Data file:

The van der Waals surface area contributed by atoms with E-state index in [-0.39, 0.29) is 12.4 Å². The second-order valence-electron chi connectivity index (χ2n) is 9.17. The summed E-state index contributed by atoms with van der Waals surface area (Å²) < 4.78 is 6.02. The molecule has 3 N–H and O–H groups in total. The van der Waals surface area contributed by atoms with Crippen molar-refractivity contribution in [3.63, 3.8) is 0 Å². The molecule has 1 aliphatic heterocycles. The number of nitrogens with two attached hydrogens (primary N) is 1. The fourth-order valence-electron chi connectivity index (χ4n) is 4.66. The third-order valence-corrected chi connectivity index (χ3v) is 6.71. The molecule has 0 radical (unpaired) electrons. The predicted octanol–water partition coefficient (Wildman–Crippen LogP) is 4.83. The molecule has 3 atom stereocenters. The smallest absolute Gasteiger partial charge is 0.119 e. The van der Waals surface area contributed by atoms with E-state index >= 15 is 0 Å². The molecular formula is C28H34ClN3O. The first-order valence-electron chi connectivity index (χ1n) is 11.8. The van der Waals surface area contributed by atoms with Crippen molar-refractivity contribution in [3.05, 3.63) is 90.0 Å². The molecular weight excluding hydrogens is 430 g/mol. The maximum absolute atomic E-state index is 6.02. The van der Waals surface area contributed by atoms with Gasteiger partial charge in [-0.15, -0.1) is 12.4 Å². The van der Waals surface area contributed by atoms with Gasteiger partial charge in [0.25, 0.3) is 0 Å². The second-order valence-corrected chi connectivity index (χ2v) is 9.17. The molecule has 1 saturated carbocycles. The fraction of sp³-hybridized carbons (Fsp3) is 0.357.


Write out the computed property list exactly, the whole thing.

The van der Waals surface area contributed by atoms with E-state index in [-0.39, 0.29) is 12.4 Å². The second-order valence-electron chi connectivity index (χ2n) is 9.17. The summed E-state index contributed by atoms with van der Waals surface area (Å²) < 4.78 is 6.02. The molecule has 3 N–H and O–H groups in total. The van der Waals surface area contributed by atoms with Crippen molar-refractivity contribution in [3.63, 3.8) is 0 Å². The molecule has 1 aliphatic heterocycles. The number of nitrogens with two attached hydrogens (primary N) is 1. The fourth-order valence-electron chi connectivity index (χ4n) is 4.66. The third-order valence-corrected chi connectivity index (χ3v) is 6.71. The molecule has 0 radical (unpaired) electrons. The predicted octanol–water partition coefficient (Wildman–Crippen LogP) is 4.83. The molecule has 3 atom stereocenters. The smallest absolute Gasteiger partial charge is 0.119 e. The van der Waals surface area contributed by atoms with E-state index >= 15 is 0 Å². The molecular formula is C28H34ClN3O. The first-order valence-electron chi connectivity index (χ1n) is 11.8. The van der Waals surface area contributed by atoms with Crippen molar-refractivity contribution in [3.05, 3.63) is 90.0 Å². The molecular weight excluding hydrogens is 430 g/mol. The maximum absolute atomic E-state index is 6.02. The van der Waals surface area contributed by atoms with Gasteiger partial charge in [-0.15, -0.1) is 12.4 Å². The van der Waals surface area contributed by atoms with Gasteiger partial charge in [0.25, 0.3) is 0 Å². The second-order valence-corrected chi connectivity index (χ2v) is 9.17. The molecule has 1 saturated carbocycles. The fraction of sp³-hybridized carbons (Fsp3) is 0.357.